“Are you correct? Are you in depression? ”
That's what my friend asked me when I told him that I went to see a psychologist earlier this week. It had been a few months since we last spoke and called to check on us. His question surprised me, because I wasn't at all depressed. I was going to see my psychologist for a simple follow-up.
My last few months were stressful. The classic college student years after all. Apartment life, extracurricular involvement, staying in shape, assignments, exams, more assignments and more exams… All that is usual in the lives of most students after all. I am normal.
However, my last few months have been filled with events that were unusual for me. I did something that I never thought I would. Or spoken in front of an audience. It was stressful and exhausting at first. Imagine the physical fatigue after an intense run, but transfer that fatigue inside your skull.
I got there, I performed well, I got better. Proud of me, yes! But quite stressed. I'm not talking about the stress, the adrenaline rush when you are on the stage in front of over 200 people for the first time. I'm telling you about the constant stress during preparation. This stress that lasts for days and days. This ball to drag and which will not let go.
Well that's why I went to see my psychologist this week. To follow up on what had happened in my last few months. What events I experienced, how I experienced them, why I experienced them, when I experienced them, etc. This was the logical move for me, as it is obvious that I will face not only other public speaking in my life, but other potentially stressful events as well. The solution is to become stronger, to get to know myself more, to learn to manage my stress, my emotions, in short. All those words that represent the signals my body sends to me every day.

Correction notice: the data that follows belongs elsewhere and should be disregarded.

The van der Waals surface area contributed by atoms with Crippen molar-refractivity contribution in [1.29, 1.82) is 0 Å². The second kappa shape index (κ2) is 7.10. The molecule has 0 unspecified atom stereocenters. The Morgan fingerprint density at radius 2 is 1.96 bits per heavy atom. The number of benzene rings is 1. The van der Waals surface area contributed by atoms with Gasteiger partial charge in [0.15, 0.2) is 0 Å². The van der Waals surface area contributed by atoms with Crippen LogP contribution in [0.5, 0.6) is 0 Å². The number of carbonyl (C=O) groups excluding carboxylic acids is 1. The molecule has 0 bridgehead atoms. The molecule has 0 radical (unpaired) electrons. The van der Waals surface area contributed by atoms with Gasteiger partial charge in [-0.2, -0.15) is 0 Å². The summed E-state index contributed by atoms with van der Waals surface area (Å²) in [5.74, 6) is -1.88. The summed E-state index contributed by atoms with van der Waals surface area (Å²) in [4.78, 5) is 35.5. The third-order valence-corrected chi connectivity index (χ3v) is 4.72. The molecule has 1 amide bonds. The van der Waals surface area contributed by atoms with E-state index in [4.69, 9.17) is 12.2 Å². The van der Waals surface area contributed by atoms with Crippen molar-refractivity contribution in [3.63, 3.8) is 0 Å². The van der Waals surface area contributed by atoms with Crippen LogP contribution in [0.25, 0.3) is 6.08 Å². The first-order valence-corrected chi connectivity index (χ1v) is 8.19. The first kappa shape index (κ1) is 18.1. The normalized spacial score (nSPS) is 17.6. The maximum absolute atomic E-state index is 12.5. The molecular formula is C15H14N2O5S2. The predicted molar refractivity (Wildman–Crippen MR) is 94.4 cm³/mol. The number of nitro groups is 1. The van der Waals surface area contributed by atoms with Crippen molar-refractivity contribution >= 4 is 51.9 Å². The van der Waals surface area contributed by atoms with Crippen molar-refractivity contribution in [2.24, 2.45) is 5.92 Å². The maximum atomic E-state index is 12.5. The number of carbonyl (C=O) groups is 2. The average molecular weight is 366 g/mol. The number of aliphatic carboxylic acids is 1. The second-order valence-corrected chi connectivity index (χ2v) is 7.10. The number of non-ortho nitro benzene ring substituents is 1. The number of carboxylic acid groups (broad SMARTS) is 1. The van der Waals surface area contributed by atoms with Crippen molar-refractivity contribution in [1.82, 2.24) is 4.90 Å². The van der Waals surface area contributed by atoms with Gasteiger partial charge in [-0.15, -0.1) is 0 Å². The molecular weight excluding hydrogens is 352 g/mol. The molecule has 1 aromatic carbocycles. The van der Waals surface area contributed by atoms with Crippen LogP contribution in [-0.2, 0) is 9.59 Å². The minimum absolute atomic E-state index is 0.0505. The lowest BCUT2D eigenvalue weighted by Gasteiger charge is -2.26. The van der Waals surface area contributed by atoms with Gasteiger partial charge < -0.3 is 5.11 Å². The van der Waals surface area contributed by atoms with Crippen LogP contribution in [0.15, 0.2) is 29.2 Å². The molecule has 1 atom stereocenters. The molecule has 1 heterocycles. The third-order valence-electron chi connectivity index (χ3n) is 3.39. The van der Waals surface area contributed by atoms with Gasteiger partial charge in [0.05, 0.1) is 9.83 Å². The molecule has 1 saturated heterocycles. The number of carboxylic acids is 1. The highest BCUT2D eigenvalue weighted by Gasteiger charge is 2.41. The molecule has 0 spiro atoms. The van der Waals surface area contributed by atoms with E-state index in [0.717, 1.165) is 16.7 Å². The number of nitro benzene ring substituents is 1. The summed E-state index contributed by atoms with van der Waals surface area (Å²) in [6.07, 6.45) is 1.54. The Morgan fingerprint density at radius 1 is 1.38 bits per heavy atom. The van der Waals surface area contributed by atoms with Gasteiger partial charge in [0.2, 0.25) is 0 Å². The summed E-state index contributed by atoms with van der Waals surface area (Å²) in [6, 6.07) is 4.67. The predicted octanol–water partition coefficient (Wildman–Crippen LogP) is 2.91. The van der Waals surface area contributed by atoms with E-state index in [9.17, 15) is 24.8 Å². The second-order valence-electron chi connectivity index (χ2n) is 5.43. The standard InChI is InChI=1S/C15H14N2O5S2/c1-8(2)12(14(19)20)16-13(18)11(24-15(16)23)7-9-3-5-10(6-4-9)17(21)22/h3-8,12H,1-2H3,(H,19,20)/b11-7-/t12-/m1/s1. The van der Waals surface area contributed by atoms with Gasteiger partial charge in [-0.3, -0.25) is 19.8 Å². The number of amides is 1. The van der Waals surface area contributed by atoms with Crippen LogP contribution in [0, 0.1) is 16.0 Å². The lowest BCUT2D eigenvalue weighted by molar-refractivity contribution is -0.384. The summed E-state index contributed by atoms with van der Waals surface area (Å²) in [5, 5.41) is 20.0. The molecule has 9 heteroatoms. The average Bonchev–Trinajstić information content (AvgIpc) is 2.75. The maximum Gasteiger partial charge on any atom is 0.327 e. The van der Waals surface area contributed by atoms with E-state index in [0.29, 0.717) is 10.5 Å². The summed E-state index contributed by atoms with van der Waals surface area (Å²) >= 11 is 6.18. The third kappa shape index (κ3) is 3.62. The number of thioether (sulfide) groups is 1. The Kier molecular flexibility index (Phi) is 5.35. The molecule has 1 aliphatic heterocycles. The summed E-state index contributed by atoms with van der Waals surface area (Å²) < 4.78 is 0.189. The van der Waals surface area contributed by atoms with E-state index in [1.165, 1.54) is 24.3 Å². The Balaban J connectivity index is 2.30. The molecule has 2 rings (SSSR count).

The mind is strong and mysterious, you might as well understand it in its most difficult whims.
“Yes I'm fine, actually I don't remember feeling this good in the past year”
That’s what I told my friend. Me, who had just gone to see my psychologist. And that's when I put my finger on a paradigm in our society, which often waits far too long to act. That’s why I’m asking you the following questions:
Do you have to wait until you are in poor health to adopt a healthy lifestyle? No.
Do you have to get into debt before you stop spending unnecessarily? No.
Should we wait until we are seriously ill before seeing a doctor? No.
Should we wait until we are in a depression, “burnout”, before taking care of our mental health? No.
Think twice next time.
- Étienne Penelle